Linnea in Monet’s Garden   1993   29 minutes   This is an animated Swedish children’s film designed to introduce the very young to Monet.  It’s very well done.

Made in Dagenham  2010  113 minutes    In 1968 187 women machinists at Ford’s Dagenham plant went on strike, asking for equal pay with men doing work at similar skill levels.  The women sewed seat covers, and when existing stocks of finished seats were exhausted, the whole plant had to be shut down.   Ford, which employed 40,000 British workers, stonewalled and threatened to pull out of Britain if the women were given equal pay.   Eventually they caved after the strikers met with the Harold Wilson’s Minister of Labor and convinced her that not only the principle of equal pay but also the timing was right.  The strikers got 92% of what they asked for and an equal pay law two years later.  This is really a wonderful film.  It covers the larger issue of equal pay and also the human costs to individuals and their families.  Sally Hawkins is fantastic as Rita O’Grady, the strike leader -- young, vulnerable and tough as nails.  Everyone involved in the film from the producer and director to the rank and file cast members seems to have made a project out of this to revive an almost forgotten story and do their bit for equal treatment of women in the workforce.

Morning Glory   2010   107 minutes   Rachel McAdams plays an innovative 29 year old producer who gets fired from her job producing the morning news at a local station, because, even though they love her, they can’t afford both her and the new guy that they think they are hiring “for the future of the station.”  Eventually she gets a trial for a network morning show.  She’s successful in spicing things up and raising the shows numbers somewhat, but the network execs still plan to cancel the show.  One of the things she tries is getting a crusty old reporter and former anchor, played crustily by Harrison Ford, to do not only news but the infotainment that seems to be necessary from higher ratings in the morning.  He refuses.  When she gets an offer from NBC’s Morning Show, Ford decides he wants to save her and the show at his network.  It’s not only a good story with really great actors, but it’s also something to see for the crazy schemes McAdams comes up with for morning news segments.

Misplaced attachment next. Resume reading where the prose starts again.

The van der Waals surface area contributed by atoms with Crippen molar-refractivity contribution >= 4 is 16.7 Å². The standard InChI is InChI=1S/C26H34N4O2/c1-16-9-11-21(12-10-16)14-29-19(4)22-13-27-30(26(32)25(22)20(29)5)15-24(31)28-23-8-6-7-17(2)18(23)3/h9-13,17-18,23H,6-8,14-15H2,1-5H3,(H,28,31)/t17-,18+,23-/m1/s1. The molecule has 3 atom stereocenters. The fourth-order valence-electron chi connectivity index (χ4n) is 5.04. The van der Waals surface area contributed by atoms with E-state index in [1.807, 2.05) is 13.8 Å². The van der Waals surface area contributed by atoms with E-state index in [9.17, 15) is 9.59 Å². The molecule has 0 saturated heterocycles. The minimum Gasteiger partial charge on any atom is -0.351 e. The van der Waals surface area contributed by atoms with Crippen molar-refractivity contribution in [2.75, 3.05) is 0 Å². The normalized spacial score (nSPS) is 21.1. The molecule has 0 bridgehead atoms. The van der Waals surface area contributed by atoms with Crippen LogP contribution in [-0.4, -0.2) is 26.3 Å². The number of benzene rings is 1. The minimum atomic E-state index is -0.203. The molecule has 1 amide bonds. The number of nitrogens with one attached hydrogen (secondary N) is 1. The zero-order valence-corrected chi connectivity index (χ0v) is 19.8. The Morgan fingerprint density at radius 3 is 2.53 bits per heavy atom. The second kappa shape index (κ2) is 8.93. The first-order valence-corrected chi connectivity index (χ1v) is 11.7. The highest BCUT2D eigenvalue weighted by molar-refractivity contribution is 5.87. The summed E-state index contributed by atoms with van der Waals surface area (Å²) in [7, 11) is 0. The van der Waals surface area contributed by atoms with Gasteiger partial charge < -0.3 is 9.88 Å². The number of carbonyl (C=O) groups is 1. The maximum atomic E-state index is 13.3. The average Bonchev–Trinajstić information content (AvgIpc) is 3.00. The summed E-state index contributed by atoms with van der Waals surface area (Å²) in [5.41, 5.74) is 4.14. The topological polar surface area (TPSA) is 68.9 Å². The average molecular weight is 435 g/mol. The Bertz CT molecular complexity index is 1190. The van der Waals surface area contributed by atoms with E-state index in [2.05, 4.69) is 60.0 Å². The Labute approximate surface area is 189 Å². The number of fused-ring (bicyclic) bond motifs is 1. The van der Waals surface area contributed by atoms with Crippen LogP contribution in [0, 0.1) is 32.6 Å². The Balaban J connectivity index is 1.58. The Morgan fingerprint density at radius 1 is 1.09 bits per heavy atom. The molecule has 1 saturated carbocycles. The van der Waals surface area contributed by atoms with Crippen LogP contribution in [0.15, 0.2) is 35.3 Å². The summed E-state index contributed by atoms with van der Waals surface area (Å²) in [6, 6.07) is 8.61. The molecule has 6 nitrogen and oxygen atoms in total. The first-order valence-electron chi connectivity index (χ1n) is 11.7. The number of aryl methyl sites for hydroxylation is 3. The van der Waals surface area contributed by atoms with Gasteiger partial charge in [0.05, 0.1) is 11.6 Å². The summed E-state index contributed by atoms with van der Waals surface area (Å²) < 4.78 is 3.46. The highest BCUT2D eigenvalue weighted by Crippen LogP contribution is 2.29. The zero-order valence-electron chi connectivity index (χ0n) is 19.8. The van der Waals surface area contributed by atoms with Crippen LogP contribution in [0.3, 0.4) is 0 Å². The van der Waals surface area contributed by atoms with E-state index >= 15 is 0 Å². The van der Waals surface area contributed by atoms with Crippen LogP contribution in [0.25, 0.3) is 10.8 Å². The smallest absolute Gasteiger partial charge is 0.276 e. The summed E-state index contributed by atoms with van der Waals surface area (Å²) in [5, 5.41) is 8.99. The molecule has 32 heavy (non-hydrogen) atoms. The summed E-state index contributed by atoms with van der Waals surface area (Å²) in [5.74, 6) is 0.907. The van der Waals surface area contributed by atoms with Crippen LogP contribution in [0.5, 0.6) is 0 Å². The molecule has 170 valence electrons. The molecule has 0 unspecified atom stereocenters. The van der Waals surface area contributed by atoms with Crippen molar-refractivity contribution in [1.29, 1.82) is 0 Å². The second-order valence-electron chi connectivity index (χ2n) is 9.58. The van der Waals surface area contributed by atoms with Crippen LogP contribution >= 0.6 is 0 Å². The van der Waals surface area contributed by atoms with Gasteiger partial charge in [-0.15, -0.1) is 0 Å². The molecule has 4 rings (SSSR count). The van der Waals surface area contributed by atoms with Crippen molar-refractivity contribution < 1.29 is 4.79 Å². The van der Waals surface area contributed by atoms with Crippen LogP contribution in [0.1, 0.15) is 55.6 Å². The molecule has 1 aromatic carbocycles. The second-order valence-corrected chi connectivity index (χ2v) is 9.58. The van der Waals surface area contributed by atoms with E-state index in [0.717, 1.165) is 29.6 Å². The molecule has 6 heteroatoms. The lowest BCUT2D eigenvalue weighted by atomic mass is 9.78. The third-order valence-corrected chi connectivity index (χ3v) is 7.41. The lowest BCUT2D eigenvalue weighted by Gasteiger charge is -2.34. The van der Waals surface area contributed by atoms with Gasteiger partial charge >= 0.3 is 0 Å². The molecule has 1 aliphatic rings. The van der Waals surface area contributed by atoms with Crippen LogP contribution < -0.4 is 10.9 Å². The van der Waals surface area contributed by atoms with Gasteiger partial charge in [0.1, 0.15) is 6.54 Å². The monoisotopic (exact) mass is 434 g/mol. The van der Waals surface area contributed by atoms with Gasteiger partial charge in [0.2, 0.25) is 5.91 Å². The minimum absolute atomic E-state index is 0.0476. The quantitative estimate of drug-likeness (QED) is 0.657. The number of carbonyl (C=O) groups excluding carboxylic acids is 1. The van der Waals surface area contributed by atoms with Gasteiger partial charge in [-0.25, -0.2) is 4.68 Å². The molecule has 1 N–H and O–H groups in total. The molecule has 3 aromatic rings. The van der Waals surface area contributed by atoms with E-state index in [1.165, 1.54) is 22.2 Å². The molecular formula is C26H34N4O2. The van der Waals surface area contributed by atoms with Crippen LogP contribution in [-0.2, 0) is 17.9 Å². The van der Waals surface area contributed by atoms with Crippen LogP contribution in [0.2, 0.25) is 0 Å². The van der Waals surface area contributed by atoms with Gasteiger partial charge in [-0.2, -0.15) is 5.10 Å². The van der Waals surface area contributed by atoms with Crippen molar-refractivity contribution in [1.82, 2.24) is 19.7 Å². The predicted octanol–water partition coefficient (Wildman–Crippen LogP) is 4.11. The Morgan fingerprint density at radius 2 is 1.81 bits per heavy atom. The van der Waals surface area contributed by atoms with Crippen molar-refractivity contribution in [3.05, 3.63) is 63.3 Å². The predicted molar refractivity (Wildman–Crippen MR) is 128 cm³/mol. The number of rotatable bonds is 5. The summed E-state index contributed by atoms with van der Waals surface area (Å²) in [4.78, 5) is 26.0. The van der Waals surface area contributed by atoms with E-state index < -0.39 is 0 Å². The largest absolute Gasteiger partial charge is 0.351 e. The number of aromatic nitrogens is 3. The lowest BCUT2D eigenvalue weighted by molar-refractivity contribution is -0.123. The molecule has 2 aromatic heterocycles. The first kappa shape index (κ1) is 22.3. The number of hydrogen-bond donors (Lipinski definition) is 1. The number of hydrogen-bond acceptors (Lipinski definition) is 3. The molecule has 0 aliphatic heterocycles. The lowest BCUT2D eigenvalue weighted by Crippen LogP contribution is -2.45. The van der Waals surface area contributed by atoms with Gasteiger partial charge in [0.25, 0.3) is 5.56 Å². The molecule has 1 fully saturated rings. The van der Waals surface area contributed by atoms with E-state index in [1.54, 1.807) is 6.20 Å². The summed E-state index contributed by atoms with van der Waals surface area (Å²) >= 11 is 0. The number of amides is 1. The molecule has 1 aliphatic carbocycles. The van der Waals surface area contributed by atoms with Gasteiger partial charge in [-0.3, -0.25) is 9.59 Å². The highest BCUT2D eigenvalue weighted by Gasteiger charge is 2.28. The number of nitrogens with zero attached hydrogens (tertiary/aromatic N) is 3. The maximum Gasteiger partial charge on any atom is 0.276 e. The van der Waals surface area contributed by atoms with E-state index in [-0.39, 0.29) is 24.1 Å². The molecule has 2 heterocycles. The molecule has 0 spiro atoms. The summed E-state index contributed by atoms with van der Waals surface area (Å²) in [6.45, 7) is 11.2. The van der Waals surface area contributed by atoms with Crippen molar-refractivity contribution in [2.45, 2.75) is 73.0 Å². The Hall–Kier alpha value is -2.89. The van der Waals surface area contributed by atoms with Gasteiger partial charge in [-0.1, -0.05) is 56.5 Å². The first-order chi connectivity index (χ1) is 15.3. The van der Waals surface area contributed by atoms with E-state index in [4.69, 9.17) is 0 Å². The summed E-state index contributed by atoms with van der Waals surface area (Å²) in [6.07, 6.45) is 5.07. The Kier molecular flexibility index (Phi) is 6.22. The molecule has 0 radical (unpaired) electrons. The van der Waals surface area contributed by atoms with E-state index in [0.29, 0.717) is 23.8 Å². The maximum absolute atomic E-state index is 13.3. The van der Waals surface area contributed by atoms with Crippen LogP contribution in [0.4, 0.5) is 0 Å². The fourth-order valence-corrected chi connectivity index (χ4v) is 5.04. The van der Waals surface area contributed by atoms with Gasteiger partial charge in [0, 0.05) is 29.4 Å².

My Architect: A Son’s Journey:   2003  115 minutes   A documentary on Louis I Kahn’s contributions to 20th C architecture would have been interesting.  This film seems more like an ego trip for his out of wedlock son, Nathaniel Kahn.

Parental Guidance   2012   104 riotous minutes   Once again Billy Crystal proves he is a genius.  If you read the standard blurb about this film  -- tech deprived grandparents try to take care of three grandchildren for a week in the kid’s high tech house  and to deal with the various therapists and specialized teachers their new age parents have arranged for them – you might be prepared to be bored.  Warning: prepare for just the opposite.  A little old fashioned parenting gets the daughter off the hook for competing for a violin career that she really doesn’t want, cures the older boy’s stutter and kills and buries Karl, the younger boy’s imaginary kangaroo friend.  The best scene is when the youngest gets on top of the half pipe during a skate board trial, pees over the side and causes the world champion to wipe out.  But that’s just a sample.

That’s What I Am   2011   101 minutes   A 12 year old boy thinks maybe his life has ended when the school’s most respected teacher, played by Ed Harris, pairs him with the class geek for a project.  The outcome of that is almost inevitable, but what one doesn’t see coming is an accusation that Harris is gay.  He’s been a widower for 19 years, he is acknowledged as the best teacher in the school, and he won the teacher of the year award for all of California the previous year.  It starts with one kid just saying Harris is gay and spreads through the whole student body.  When Harris won’t affirm or deny it, he loses all support from the faculty and parents and leaves at the end of the school year.  In case it’s not obvious that he is not gay, in one of the last scenes he tells the boy that he never remarried perhaps because he loved his wife too much.